It’s been a long time coming…but well worth the wait.
Efpi Records: FP042
Ben Cottrell: director; Anthony Brown, Emily Burkhardt, Oliver Dover: saxophones; Simon Lodge, Rich McVeigh, Phil O’Malley: trombones; Owen Bryce, Graham South, Nick Walters: trumpets; Anton Hunter: guitar; Richard Jones: piano, Rhodes; Stewart Wilson: bass; Finlay Panter: drums; Tullis Rennie: sounds design
Recorded 20th-23rd January 2020 by Garry Boyle at Castlesound, Pencaitland
It’s been a long time coming, this third album from the Beats and Pieces Big Band (some 5 years since their last release) but well worth the wait.
The band’s name implies a mix and match of musical styles and a hodge-podge of genres, which is exactly what you get. But rather the mixture being haphazard there is great method in the band’s delightful madness. The two opening tracks are compositions from Brown and from Panter, all other tracks are Cottrell’s. Beginning with a field recording of bird song (recorded by Cottrell during his sojourn in Berne) the piece segues into a Rhodes solo that is part music-box and part Donny Hathaway in its soulful lyricism.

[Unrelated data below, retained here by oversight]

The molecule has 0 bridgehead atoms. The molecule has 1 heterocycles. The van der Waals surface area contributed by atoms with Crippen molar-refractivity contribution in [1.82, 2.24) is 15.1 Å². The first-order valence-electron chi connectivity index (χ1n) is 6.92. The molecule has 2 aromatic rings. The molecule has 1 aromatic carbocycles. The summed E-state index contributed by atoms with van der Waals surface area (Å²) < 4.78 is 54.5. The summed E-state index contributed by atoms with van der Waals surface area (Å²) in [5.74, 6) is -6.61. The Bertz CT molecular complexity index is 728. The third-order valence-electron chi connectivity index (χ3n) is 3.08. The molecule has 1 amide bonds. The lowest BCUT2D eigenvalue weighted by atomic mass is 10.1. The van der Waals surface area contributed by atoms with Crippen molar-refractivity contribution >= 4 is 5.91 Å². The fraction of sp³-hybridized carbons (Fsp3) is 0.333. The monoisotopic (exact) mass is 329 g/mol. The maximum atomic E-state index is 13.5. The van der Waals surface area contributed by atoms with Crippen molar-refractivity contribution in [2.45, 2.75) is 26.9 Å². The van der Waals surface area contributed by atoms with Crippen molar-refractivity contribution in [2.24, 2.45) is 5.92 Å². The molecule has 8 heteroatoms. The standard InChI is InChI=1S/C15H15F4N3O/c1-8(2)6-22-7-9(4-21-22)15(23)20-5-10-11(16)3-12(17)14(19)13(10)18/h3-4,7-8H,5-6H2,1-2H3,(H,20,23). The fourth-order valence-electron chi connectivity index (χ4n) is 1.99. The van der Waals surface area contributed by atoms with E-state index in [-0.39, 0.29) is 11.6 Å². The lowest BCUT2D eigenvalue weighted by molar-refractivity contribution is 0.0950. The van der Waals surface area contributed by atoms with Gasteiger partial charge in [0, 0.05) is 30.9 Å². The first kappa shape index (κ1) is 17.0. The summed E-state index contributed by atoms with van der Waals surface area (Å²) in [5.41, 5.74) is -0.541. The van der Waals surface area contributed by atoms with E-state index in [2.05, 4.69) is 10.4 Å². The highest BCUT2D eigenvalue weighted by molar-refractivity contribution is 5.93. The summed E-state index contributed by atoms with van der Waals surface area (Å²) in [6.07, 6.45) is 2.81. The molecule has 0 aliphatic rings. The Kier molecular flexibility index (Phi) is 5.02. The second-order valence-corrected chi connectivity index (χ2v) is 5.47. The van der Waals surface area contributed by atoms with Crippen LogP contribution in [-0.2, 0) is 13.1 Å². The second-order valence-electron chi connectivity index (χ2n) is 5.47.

Following this, Jones switches to rhythmic piano to underpin the horns in their simple, repeated riff before the band breaks off to leave space for a liquid piano solo over pattering drums and gentle bass, and then a burst of horns before a gentle coda.
This seeps into the stately pulse that introduces ‘elegy’ and Dover’s mournful alto solo. Again, the horns are used to colour the piece and lift the mood as Dover’s solo takes off in the final third before a gentle close. The pattern of gentle introduction rising to crescendo reappears in ‘Cminriff’, with Brown’s tenor saxophone taking centre stage.
Reviewed by Chris Baber